Red Hat patches for the Leap Second

There will be a leap second June 30 2015 at midnight UCT. FSMLabs has tested TimeKeeper on Red Hat Linux and found that TimeKeeper handles the leap second properly.

TimeKeeper avoids using the mechanism for managing the leap second that is sometimes built into Linux. By default TimeKeeper “slews” on the leap second to allow a gradual resynchronization over a few minutes. This “slew” cushions the effect of the Leap Second on applications and insures that time does not go backwards.

The Linux component that compensates for the leap second is quite complex and has a history of causing system crashes.

Using TimeKeeper means that you don’t have to worry about the following issues (the following text is copied directly from Redhat’s note: Resolve Leap Second Issues in Red Hat Enterprise Linux. Emphasis is added.


Known Issues

RHEL 4

There is a chance that the printing of this message can cause the kernel to crash in Red Hat Enterprise Linux 4; this issue is documented in System hangs on printing the leap second insertion message.

Ensure that tzdata-2015a-1.el4 or later is installed so that this leap second may be inserted for systems not synchronized by ntpd; this package was released from RHEA-2015:0141-1.

RHEL 5

There is a chance that the printing of this message can cause the kernel to crash in Red Hat Enterprise Linux 5; this issue is documented in System hangs on printing the leap second insertion message.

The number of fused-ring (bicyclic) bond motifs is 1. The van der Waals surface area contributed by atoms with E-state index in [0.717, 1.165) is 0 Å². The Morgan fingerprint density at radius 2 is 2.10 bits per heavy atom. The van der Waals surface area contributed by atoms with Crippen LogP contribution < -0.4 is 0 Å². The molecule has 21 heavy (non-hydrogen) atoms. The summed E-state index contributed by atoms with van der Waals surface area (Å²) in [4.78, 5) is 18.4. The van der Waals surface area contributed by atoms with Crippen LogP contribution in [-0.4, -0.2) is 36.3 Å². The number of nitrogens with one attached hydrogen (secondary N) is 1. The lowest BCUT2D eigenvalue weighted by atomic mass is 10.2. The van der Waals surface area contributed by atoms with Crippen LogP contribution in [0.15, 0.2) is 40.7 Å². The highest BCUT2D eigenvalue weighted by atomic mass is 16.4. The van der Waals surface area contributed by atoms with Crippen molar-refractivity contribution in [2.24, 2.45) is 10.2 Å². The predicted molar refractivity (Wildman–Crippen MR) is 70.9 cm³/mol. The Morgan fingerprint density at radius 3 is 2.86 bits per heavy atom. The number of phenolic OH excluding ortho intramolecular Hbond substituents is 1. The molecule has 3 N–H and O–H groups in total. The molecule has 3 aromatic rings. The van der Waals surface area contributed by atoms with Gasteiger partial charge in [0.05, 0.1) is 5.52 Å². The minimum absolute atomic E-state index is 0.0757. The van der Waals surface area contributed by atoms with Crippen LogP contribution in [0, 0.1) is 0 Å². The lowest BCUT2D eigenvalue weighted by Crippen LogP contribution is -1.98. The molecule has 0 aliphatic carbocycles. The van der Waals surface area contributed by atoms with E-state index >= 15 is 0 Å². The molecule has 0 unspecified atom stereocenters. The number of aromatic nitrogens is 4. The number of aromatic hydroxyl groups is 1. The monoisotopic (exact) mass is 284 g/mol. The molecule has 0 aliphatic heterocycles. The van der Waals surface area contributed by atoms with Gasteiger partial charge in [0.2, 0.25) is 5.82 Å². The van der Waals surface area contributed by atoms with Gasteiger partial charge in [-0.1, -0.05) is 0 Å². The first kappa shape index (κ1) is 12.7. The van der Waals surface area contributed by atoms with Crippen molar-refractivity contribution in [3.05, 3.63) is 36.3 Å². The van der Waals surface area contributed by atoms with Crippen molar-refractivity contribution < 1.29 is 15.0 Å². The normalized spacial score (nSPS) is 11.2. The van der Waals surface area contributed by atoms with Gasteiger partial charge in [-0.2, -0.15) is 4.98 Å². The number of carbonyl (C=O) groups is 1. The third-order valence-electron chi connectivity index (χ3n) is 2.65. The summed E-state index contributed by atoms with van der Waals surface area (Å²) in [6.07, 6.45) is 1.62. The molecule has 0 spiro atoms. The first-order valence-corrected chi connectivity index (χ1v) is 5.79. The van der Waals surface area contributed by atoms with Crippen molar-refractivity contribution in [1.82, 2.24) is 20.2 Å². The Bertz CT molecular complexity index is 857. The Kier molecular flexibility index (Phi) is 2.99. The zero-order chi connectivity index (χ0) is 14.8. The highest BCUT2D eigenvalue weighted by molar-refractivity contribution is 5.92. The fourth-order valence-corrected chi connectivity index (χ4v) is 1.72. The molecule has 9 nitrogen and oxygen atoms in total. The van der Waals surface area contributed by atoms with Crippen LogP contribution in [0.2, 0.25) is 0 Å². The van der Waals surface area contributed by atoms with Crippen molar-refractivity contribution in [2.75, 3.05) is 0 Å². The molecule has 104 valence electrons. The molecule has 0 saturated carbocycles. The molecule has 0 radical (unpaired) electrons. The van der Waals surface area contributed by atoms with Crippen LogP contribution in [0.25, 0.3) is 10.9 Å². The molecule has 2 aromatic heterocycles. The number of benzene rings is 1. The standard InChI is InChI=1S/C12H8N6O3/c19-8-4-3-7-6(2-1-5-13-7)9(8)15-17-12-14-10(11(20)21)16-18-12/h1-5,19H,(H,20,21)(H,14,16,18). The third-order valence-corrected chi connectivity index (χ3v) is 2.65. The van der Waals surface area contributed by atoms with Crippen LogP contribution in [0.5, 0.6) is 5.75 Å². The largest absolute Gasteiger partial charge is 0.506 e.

Ensure that tzdata-2015a-1.el5 or later is installed so that this leap second may be inserted for systems not synchronized by ntpd; this package was released from RHEA-2015:0141-1.

RHEL 6

There is a chance that a system can hang once it receives notification of the insertion of a leap second; this issue is documented in Systems hang due to leap-second livelock.

After the leap second has been inserted futex heavy applications began consuming a large amount of CPU; this issue is documented in Why is there high CPU usage after inserting the leap second?.

Ensure that tzdata-2015a-1.el6 or later is installed so that this leap second may be inserted for systems not synchronized by ntpd; this package was released from RHEA-2015:0141-1.

The TAI offset is not updated correctly during the leap second; this issue is documented in TAI offset is incorrect during the leap second.

Using -x with ntp still results in instantaneous clock changes when leap second occurs; this issue is documented in Does Red Hat plan to release xleap.patch with ntp?.

RHEL 7

Ensure that tzdata-2015a-1.el7 or later is installed so that this leap second may be inserted for systems not synchronized by ntpd; this package was released from RHEA-2015:0141-1.

Using -x with ntp still results in instantaneous clock changes when leap second occurs; this issue is documented in Does Red Hat plan to release xleap.patch with ntp?.

In addition to the issues tracked above it is possible that application-specific issues will arise if the leap second was not considered during development. Issues of this nature are documented in Libraries and Applications do not account for the Leap Second.

Note: Red Hat recommends that customers using PPC and IA64 architectures use the method described under Systems not running NTP or PTP.

Realtime Kernels

A separate article has been created for tracking issues with realtime kernels. For more information refer to Resolve Leap Second Issues in Realtime (RT) kernels.